On female political heroes and why they matter

I wrote this piece before the Referendum. It got slightly overtaken by events,but I still think the things I wrote need saying.

We heard too little about Jo Cox in her lifetime, but her approach to politics will inspire generations of future female politicians for years to come.

This is not coincidental. Outstanding female politicians are generally unheralded in their own life times.Not only are there fewer of them (just 29% of our Parliament), but our political culture is institutionally sexist in the way it excludes women and fails to recognise or report their success.

When it comes to celebrating and commemorating female achievement in politics women are routinely overlooked. On its release last year Suffragette was the first film to be made of the movement. As Allegra Stratton has pointed out there are currently no statues of women in Parliament square.

But it’s not just the way women are written out of political history: our political discourse, driven by our national media, focuses on the ‘who’s up, who’s down’ tribal minutiae of politics not the substance. Loud voices, posing as confidence, as has been seen in the EU referendum debate has been prioritised over competence meaning female politicians have been almost invisible.

Women in politics are often judged not on their effectiveness but their appearance, something Nicola Sturgeon has acknowledged.

It is therefore shameful that it seems to taken the death of Jo Cox to not only rehabilitate the role of the backbench MP as something to be admired but to elevate the status of female politicians.

Women were recently elected mayors of Rome, Madrid and Barcelona.Female political leaders are on the increase everywhere but in England .   

We often have to look further afield to Germany, America and Angela Merkel, Elizabeth Warren and Hillary Clinton for inspiration precisely because we hear so little about our own homegrown talent.

A study by MIT economist Esther Duflo found the existence of female political role models to be critical in closing the gender divide in politics.

She wrote ‘seeing women in charge persuaded parents and teens that women can run things, and increased their ambitions. Changing perceptions and giving hope can have an impact on reality,”  

When I think back to the reasons I got involved I remember the female candidate I campaigned for and  the MPs (Lynne Featherstone, Jo Swinson in particular) I looked up to.

Aside from her trailblazing campaigns, Jo Cox’s approach to politics will inspire thousands of women who have perhaps never been a member of a party or contemplated a career in politics.

Reading the tributes it’s clear that it’s not just what Jo Cox achieved as an MP but the way she did it will be as influential.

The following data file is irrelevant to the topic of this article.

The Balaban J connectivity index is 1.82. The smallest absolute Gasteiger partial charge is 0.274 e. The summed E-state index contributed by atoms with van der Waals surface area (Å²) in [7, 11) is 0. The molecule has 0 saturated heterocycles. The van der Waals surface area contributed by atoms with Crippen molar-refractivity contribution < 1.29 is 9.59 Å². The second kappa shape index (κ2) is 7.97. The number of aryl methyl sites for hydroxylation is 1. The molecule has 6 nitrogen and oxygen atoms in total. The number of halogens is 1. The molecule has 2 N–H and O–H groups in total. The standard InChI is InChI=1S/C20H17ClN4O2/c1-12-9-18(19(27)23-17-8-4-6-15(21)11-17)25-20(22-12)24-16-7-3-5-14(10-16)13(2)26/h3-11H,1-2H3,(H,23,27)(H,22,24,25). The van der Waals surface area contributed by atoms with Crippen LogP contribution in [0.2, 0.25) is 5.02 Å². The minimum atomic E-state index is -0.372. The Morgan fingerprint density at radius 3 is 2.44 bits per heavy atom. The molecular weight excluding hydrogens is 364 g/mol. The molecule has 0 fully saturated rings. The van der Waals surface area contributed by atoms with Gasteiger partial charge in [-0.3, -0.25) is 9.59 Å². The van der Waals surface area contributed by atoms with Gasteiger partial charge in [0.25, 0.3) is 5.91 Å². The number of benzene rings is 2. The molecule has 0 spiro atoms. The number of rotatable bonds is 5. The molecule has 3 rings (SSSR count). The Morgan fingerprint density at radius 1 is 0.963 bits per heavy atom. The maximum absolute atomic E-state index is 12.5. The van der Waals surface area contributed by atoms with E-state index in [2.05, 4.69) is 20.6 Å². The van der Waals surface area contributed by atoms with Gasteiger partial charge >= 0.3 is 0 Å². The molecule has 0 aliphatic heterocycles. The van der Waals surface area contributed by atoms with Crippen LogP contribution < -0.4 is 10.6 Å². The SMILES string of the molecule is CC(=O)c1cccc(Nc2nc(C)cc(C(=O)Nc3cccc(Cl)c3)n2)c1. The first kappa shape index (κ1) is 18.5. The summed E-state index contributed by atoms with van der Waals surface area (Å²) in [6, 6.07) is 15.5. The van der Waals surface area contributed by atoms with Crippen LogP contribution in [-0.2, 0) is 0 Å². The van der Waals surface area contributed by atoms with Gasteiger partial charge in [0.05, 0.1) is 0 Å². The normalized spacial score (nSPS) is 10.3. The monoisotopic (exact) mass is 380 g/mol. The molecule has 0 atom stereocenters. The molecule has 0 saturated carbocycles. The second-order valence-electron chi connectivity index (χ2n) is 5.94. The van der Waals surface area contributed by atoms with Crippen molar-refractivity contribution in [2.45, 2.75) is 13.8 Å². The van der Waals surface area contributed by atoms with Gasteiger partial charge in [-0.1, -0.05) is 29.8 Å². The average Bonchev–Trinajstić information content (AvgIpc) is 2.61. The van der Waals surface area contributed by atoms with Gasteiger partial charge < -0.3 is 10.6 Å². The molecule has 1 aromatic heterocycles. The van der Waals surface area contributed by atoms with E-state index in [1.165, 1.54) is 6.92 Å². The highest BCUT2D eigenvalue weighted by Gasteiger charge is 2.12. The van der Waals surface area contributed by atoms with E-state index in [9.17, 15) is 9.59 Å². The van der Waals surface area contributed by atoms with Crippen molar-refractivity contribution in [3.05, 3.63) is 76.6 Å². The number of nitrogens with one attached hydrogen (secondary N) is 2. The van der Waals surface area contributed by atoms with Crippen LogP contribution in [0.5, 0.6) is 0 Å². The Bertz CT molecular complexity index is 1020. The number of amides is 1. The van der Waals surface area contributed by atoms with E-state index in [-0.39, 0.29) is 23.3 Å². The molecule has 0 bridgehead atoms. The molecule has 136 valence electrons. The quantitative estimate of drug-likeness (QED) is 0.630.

The fact Jo Cox pursued her passion and remained true to herself throughout her time as an MP will be as much as an inspiration for young women, refusing to conform to stereotypes of what politicians are supposed to be like.

The fact that Jo’s reputation in Parliament was built on her track record and her knowledge in relation to humanitarian and development causes not her appearance or her political allegiances will encourage other women to pursue a career in politics.

But her personal style of politics will also be hugely influential to people who are put off by the confrontational, adversarial politics we are presented with in the media.

Historian John Bew wrote ‘She was not a contrarian or a troublemaker and much preferred getting on with people.

Jo’s own style of politics was above all collaborative and practical as Kirsty Mcneill wrote:

‘the revelation of Jo’s life was not just what she did, but the how she did it. Jo believed in the power of common action, never just asking, “What do you think?”, but “How should we do it?” In her mind there was no question that could not be answered in working together.

Crucially, as Nick Clegg commented Jo’s approach was not tribal, calling her: ‘unusually free of the tribal pettiness of politics – always friendly, cheerful and kind to friend and foe alike’.

Jo’s own doubts about herself, as hard as they are to believe, were both real and relatable.

As Jo’s friend Jess Phillips MP wrote ‘don’t think she wasn’t terrified every time she took to her feet in the Commons. She was, but she did it anyway. You see she was human.’

Allegra Stratton wrote that despite her obvious talent her friend felt ‘lack of confidence set her back a decade’

Another friend and colleague Rachel Reeves MP said: ‘Jo’s main hesitation about a parliamentary career was her young family. She worried, as many of us do, about whether she could be a great MP and a great mum at the same time’

Jo’s doubts, both her acknowledgement of them and the way she overcame them will inspire other women who wrestle daily with the same fears and anxieties.

Taken as a whole Jo Cox’s approach to politics was mould-breaking and defining.

Her inspiring words will be remembered long after her death but her approach too will appeal to many people, not just women, who have previously thought politics was not for them.

‘Very simply, she was passionate about helping people, and doing good. That’s why she went into parliament.’ wrote historian Jon Bew

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